Writing, at least of the kind you don’t bury on your hard drive, is a communicative act. It wants to be read. It is at least partially motivated by hope that your work will be grappled with by other people who take the subject as seriously as you yourself do.
Yes, to this particular sentiment.
When my feet go numb, I get out of the ocean. I can’t figure out why they’re numb, as they’re warm and I’ve been running around trying to catch waves on a boogie board in the middle of a three-day rain-storm. The air is cold but the ocean is the ocean. When you’re used to it, you’re used to it.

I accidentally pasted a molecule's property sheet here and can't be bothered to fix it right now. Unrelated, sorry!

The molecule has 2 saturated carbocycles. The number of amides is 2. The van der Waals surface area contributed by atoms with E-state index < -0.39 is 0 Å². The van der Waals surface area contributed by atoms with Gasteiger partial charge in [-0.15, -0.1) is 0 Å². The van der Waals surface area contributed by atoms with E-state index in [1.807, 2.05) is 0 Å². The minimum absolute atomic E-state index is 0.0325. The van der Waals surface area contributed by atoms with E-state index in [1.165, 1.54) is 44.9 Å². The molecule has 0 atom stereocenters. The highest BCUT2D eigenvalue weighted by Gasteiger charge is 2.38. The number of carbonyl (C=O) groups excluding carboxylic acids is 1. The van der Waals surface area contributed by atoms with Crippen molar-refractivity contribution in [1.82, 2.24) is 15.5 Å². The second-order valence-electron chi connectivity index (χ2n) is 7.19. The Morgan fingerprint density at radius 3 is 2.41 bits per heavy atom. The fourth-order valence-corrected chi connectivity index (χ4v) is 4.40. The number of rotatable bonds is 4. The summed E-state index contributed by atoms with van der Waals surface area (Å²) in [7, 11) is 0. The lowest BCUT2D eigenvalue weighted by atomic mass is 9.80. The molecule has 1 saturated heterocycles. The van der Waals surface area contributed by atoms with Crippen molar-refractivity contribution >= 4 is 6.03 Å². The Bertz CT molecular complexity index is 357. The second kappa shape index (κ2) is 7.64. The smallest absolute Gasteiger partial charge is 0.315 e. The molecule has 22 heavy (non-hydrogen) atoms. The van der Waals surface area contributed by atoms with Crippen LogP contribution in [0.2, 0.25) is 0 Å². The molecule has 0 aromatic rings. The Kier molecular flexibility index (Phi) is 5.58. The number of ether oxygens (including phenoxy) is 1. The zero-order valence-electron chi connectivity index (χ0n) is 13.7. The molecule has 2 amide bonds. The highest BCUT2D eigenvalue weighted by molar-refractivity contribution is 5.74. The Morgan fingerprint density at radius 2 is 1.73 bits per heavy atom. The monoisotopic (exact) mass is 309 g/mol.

I wonder if I have cancer, of course, sitting at the vacant lifeguard outpost where our shoes are. My hands are wrapped around my seemingly body-temperature feet. “I have cancer,” I think. “My feet are never going to regain sensation.”
(This sounds overly dramatic. It is not. Four months ago I flew from Bombay to New York and couldn’t get my left ear to regain somewhat-normal audio processing ability for several months. Matter of fact, it’s still not quite right, and I’d go to a doctor about it, but I haven’t.)
I go to the car and strip out of the wetsuit and put my socks back on, and my shirt and my pants. When I get back to the beach, gray and tobacco, Josh and Jay are walking back from the sea.
I can feel my toes again in thirty minutes. I probably don’t have cancer. Just bad circulation